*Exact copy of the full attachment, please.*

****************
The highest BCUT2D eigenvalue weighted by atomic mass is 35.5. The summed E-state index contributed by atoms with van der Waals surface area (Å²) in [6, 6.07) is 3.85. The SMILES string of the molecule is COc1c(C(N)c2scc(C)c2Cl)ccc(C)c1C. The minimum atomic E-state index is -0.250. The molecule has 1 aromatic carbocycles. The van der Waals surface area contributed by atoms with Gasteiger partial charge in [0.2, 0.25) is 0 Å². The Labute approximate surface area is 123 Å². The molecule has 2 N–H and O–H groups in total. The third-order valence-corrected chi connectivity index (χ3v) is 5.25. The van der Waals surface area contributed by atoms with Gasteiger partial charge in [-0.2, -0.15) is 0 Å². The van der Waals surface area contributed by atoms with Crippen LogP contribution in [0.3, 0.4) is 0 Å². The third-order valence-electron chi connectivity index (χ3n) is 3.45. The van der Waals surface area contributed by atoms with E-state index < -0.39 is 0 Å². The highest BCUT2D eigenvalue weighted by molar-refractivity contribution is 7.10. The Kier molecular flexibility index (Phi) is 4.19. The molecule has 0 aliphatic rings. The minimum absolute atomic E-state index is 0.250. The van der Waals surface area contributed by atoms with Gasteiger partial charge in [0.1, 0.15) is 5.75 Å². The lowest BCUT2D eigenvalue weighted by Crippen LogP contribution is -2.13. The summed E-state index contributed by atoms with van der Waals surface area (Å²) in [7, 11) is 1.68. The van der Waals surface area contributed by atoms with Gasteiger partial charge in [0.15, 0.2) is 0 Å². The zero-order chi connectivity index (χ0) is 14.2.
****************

The highest BCUT2D eigenvalue weighted by atomic mass is 35.5. The summed E-state index contributed by atoms with van der Waals surface area (Å²) in [6, 6.07) is 3.85. The SMILES string of the molecule is COc1c(C(N)c2scc(C)c2Cl)ccc(C)c1C. The minimum atomic E-state index is -0.250. The molecule has 1 aromatic carbocycles. The van der Waals surface area contributed by atoms with Gasteiger partial charge in [0.2, 0.25) is 0 Å². The Labute approximate surface area is 123 Å². The molecule has 2 N–H and O–H groups in total. The third-order valence-corrected chi connectivity index (χ3v) is 5.25. The van der Waals surface area contributed by atoms with Gasteiger partial charge in [-0.2, -0.15) is 0 Å². The van der Waals surface area contributed by atoms with Crippen LogP contribution in [0.3, 0.4) is 0 Å². The third-order valence-electron chi connectivity index (χ3n) is 3.45. The van der Waals surface area contributed by atoms with E-state index < -0.39 is 0 Å². The highest BCUT2D eigenvalue weighted by molar-refractivity contribution is 7.10. The Kier molecular flexibility index (Phi) is 4.19. The molecule has 0 aliphatic rings. The minimum absolute atomic E-state index is 0.250. The van der Waals surface area contributed by atoms with Gasteiger partial charge in [0.1, 0.15) is 5.75 Å². The lowest BCUT2D eigenvalue weighted by Crippen LogP contribution is -2.13. The summed E-state index contributed by atoms with van der Waals surface area (Å²) in [7, 11) is 1.68. The van der Waals surface area contributed by atoms with Gasteiger partial charge in [0.15, 0.2) is 0 Å². The zero-order chi connectivity index (χ0) is 14.2.